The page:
Princess Cruises will sail its annual Dubai World Cruise leg on June 26th, 2023, with a 30-night itinerary from Dubai to Dover as part of its longer 107-night 2023 World Cruise from Auckland.
While the full World Cruise sails roundtrip from Auckland in New Zealand, it can also be booked in shorter legs, such as the 51-night Auckland to Dover cruise, or the 30-night voyage from Dubai to Dover.
Prices for the Dubai cruise start at $6,058 per person sharing an inside cabin. The voyage includes 16 port calls, the vast majority of them in the Mediterranean and Europe, with Aqaba in Jordan being the only Middle Eastern destination apart from Dubai itself.
For cruise passengers that like long stretches of sea days, that means that after departing Dubai, Coral Princess will spend a full week at sea without any port calls, before arriving in Aqaba, the gateway to Petra.
After so long at sea, the charms of Aqaba itself will be a welcome respite, while inland across the desolate beauty of Wadi Rum, the ruins of Petra await.
Aqaba’s history dates back to 4,000 BCE. It was once a key Roman port and offers year-round sun, watersports and coral reefs teeming with marine life.
There’s also a 13th-century castle fortress, archaeological museum and mosque and in the city guests can enjoy a traditional lamb dish with yogurt and rice accompanied by mint tea or sweet Turkish coffee.
An hour long bus ride away is magnificent Petra, an ancient city carved out of stone, and one of the World’s Seven Wonders.
After departing Aqaba, Coral Princess spends two days transiting the 120-mile Suez Canal, a waterway dug through the desert to connected the Mediterranean Sea and Indian Ocean.
This is a canal teeming with history and geopolitical significance. Napoleon Bonaparte began the project in 1798, but it wasn’t until the French engineer Ferdinand de Lesseps got involved in 1858 that progress was seen. Eleven years later the canal was opened, and 13 years after that, in 1882, the British captured it from Egypt.
Egypt then regained control during its revolution of 1952. In 1956, the British, allied with the French and Israelis, tried to take the canal back. The Arab-Israeli Six Day War of 1967 closed the canal until 1973, when another war and intense international negotiations led to its return to Egyptian control.
Coral Princess then heads for Mykonos, Greece, a popular tourist destination and nightlife hub since the 1960s. Mykonos town features boutiques, restaurants, and traditional taverns and cafés, while the island’s famed windmills are found just south of the waterfront.
Nearby there is also the island of Delos, the birthplace of Apollo and his twin sister Artemis in classical mythology. Shore excursions will take guests strolling among the island’s vast ruins, which include three temples consecrated to the Sun God and the famed Lions Walk.
Coral Princess then makes three port calls in Italy (at Salerno, Civitavecchia and Portoferraio. Salerno was made a Roman colony in 197 BCE and as a result offers guided walks through the amazing cities of Pompeii and Herculaneum, as well as hikes to the top of Mount Vesuvius.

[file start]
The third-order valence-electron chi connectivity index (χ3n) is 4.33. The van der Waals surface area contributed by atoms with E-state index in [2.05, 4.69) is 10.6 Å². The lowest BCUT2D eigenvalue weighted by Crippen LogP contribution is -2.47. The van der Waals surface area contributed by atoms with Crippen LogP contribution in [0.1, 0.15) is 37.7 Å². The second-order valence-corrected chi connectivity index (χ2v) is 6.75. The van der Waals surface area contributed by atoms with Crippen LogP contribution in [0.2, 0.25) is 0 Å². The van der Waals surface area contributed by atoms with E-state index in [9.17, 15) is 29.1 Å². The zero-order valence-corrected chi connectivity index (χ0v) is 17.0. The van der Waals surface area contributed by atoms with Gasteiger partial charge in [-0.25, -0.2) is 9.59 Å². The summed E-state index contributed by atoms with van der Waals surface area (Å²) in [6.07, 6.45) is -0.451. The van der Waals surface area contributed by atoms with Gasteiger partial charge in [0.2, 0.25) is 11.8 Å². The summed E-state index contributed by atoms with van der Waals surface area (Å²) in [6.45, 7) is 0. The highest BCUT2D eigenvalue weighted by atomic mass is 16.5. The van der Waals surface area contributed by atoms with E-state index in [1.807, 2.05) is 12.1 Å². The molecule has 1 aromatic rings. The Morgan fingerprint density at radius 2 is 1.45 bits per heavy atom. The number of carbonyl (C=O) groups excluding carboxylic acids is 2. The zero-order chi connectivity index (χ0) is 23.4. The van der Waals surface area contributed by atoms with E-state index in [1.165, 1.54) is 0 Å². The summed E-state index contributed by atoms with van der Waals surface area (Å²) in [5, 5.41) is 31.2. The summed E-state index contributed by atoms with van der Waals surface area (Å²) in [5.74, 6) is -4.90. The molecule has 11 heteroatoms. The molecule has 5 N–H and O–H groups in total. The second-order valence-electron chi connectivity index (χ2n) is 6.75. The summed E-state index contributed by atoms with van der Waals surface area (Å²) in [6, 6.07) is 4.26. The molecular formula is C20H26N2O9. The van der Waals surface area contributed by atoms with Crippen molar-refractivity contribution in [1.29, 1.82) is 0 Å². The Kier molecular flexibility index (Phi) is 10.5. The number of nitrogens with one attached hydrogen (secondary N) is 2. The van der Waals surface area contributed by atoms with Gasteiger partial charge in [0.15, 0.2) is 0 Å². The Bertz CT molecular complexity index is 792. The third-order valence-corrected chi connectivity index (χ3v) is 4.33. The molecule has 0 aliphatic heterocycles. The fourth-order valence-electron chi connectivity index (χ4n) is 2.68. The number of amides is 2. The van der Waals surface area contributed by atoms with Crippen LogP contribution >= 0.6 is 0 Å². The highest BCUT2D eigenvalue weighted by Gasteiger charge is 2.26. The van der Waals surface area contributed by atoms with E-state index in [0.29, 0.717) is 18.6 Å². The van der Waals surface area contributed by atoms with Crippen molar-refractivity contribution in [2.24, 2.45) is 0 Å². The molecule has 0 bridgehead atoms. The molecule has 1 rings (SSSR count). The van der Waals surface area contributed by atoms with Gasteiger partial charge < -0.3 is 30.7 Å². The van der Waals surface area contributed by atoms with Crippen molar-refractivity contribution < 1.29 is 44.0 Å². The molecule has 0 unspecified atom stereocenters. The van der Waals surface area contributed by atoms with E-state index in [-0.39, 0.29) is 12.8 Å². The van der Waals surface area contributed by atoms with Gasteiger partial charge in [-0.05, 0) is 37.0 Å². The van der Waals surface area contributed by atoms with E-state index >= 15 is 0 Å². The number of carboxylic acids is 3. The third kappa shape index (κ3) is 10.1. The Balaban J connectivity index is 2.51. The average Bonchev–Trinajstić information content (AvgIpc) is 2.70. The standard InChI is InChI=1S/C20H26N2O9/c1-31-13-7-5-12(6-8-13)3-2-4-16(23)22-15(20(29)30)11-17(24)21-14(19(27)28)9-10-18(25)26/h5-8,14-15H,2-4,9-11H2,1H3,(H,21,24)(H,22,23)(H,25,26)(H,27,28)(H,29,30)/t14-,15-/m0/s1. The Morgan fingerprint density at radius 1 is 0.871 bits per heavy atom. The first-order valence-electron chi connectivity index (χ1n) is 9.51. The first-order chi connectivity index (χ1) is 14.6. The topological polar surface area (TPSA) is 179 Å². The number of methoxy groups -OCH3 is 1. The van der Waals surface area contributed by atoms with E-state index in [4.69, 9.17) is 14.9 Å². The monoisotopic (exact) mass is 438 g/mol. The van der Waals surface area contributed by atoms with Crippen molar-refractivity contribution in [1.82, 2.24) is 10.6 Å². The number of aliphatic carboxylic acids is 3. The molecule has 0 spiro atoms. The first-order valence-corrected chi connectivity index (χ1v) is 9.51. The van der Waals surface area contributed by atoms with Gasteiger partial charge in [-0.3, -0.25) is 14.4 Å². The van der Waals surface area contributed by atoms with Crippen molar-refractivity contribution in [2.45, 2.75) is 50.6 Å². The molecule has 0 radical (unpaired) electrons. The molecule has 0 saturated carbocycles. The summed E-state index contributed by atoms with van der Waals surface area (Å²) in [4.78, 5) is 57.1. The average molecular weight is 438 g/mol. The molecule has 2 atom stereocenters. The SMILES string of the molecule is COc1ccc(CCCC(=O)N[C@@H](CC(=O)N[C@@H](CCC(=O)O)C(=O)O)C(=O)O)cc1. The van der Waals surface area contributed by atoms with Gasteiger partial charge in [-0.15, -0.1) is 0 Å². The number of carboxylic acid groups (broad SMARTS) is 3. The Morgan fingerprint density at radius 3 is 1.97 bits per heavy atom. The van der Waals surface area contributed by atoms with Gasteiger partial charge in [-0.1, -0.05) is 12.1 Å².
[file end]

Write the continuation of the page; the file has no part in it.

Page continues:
Civitavecchia is the gateway to Rome, a principle port call on the cruise, with 22 shore excursions on offer, taking passengers to see the iconic St. Peter’s Square and Basilica, the Vatican Museums & Sistine Chapel, the Colosseum, Trevi Fountain, Pantheon, and other famous landmarks such as the Spanish Steps, Piazza Navona, and of course the ancient Forum.
Civitavecchia is always overshone by the ancient capital of the Western World, but it has much to offer in its own right for returning cruisers. It has served as Rome’s seaport since the 13th century and has a long and venerable history. The emperor Trajan built a pleasure villa near the modern city, while Bernini and Michelangelo designed the harbour fortifications.
Portoferraio follows this double-act and is distinct for its more laid-back charm. It offers crystal clear aquamarine waters and pristine white-sand beaches, as well as scenic woodlands, desert plains and mountainous regions, with an old port and modern seafront with cafes and shops.
The port sits on the island of Elba, which is synonymous with Napoleon, who lived on the island for ten months in 1814 after the fall of Paris.
Coral Princess then sails for Marseille, France, the gateway to Provence and the countryside around Arles and Avignon, immortalised in the canvases of Van Gogh, Cezanne, Matisse and Picasso. The city also offers tours of the infamous Chateau d’If, the rocky prison from which Alexandre Dumas’ Count of Monte Cristo escaped.
There are two port calls in Spain (Barcelona and Malaga), followed by a visit to Tangier, Morocco, before Coral Princess heads through the Strait of Gibraltar for the Atlantic Coast of Portugal, calling in Lisbon.
Tangier was founded by Carthaginians in the 5th century BCE and has seen great powers and would-be conquerors come and go, it has been a cultural capital for European and American painters, poets and writers since the 19th century, with its evocative narrow streets and souqs of the old city.
From Lisbon, Coral Princess sails across the infamous Bay of Biscay for the Western Approaches, calling in Holyhead, Wales, which is approached along a coastline of towering sea cliffs, providing a clue as to why this was the last refuge of the Welsh princes who resisted English conquest and dominion.
Coral Princess then undertakes a tour of the northern British Isles, visiting Belfast, Glasgow and Cork before sailing across to Dover and its iconic white cliffs, where the cruise ends on July 16th, 2023.